Many of the world's most important and life-saving devices and techniques were often discovered purely by accident. Serendipity, timing, and luck played a part in the discovery of unintentional cures and breakthroughs: A plastic shard in an RAF pilot's eye leads to the use of plastic for the implantable lens. The inability to remove a titanium chamber from rabbit's bone leads to dental implants. Viagra was discovered by a group of chemists, working in the lab to find a new drug to alleviate the pain of angina pectoris. A stretch of five weeks of unusually warm weather in 1928 played a role in assisting Dr. Alexander Fleming in his analysis of bacterial growth and the discovery of penicillin. After studying the effects of the venom injected by the bite of a deadly pit viper snake, chemists developed a groundbreaking drug that works to control blood pressure. Accidental Medical Discoveries is an entertaining and enlightening look at the creation of 25 medical inventions that have changed the world -- unintentionally.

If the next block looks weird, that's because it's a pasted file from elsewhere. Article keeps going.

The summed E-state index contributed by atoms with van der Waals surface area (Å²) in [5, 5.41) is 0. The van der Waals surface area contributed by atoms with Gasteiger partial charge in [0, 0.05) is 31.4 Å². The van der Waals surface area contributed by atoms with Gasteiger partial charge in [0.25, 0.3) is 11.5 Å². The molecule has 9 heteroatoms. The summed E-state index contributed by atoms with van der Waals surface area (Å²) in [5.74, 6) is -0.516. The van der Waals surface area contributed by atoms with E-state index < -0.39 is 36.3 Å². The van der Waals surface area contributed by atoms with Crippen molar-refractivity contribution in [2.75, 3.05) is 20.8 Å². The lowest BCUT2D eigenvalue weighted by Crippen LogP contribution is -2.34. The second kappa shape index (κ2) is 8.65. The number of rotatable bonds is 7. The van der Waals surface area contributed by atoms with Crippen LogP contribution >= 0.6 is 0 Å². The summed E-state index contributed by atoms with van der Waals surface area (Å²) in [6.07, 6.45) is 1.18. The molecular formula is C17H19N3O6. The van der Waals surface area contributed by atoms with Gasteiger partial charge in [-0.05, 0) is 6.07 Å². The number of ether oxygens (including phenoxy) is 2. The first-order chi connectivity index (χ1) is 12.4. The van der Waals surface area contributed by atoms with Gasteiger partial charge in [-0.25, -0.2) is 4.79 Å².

The book is presented in a lively and engaging way, and will appeal to a wide variety of readers, from history buffs to trivia fanatics to those in the medical profession.
Robert W. Winters is an experienced medical scientist, doctor, teacher, and writer. He is a graduate of Indiana University and of the Yale School of Medicine. He was a professor of pediatrics at Columbia University College of Physicians and Surgeons in New York City. The author resides in Helsingor, Denmark.